Between the vertebrae are discs that allow the back to move, flex and absorb shock. A herniated disc, also referred to as slipped or ruptured disc, occurs when the center portion of the disc puts pressure on the nerve causing pain. This results from a traumatic injury, repetitive strain or wear and tear from age.
- Pain in the back
- Tingling or numbness in the arm or leg
- Loss of bladder or bowel control (Seek medical assistance immediately if you experience this symptom, as it may be a sign of a serious condition)
- Muscle weakness in one arm or leg
- Pain in neck, shoulders and/or arm
The doctor may recommend rest, hot and cold therapy and modifying activities.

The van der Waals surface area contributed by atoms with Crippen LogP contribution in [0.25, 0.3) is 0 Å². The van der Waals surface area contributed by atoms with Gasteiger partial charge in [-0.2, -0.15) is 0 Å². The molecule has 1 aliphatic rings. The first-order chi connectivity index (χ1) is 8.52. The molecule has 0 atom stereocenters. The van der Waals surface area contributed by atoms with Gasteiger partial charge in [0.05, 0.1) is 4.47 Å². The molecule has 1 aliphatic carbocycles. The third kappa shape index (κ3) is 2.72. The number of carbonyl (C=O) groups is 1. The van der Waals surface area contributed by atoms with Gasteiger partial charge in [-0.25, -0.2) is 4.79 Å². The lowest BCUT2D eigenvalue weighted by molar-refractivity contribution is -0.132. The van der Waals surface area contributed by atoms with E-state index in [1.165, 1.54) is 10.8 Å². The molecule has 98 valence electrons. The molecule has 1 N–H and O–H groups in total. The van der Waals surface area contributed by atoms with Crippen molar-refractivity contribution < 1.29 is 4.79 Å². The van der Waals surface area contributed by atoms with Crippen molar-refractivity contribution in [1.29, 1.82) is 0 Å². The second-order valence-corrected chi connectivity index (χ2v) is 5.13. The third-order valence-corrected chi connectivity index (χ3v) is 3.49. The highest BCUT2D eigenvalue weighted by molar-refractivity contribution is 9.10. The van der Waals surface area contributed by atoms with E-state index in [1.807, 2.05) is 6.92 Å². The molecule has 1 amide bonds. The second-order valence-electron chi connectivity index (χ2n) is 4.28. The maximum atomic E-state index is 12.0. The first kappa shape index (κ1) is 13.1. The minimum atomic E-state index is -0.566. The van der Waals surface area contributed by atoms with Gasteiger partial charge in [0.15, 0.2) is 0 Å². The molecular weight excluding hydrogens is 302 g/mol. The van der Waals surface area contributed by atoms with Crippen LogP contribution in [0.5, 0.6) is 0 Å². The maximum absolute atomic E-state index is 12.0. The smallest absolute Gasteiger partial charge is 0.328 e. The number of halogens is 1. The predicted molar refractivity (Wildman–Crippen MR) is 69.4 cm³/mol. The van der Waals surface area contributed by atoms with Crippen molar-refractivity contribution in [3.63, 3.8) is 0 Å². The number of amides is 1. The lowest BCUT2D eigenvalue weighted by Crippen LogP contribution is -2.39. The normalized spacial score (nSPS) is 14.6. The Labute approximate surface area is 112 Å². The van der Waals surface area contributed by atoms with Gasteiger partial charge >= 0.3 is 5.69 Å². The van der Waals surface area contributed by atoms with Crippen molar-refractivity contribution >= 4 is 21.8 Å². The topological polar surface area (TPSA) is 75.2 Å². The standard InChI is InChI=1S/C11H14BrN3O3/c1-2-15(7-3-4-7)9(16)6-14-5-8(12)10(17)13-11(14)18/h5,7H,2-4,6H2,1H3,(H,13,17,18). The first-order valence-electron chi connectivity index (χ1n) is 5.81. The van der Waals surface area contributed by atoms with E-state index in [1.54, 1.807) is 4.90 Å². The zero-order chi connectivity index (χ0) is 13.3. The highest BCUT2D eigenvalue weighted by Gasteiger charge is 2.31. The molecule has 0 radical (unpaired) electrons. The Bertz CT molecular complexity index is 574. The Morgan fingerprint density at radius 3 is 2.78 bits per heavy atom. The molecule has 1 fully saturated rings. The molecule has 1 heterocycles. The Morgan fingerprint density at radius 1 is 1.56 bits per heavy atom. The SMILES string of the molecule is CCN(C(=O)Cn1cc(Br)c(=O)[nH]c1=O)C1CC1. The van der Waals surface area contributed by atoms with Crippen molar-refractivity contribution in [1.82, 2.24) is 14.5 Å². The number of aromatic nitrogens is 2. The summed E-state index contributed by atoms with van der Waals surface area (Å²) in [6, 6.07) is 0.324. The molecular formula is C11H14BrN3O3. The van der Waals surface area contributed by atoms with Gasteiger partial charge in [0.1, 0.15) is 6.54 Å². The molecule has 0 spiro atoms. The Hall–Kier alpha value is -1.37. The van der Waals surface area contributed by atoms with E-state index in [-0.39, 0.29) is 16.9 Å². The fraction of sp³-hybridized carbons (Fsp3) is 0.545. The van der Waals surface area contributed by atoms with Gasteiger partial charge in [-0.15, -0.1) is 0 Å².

Anti-inflammatory medications may help relieve pain and inflammation associated with a herniated disc. The doctor may also prescribe muscle relaxants or other medications to manage symptoms.
Epidural injections of corticosteroids to the affected region can provide pain relief, when medication is not an option, or is ineffective. Since there are possible side effects, only a limited number of injections are appropriate.
A brace or other advanced support can be used to limit motion and allow healing to begin.
Certified Physical Therapists work closely with doctors to create an individualized program to maximize healing and restore function, strength and mobility.
When conservative treatment fails, surgery may be considered as a treatment option. A variety of surgical procedures are available such as discectomy, laminectomy or endoscopic microdiscectomy, each used to remove the herniated disc, which sometimes is accompanied by a fusion to provide added stability.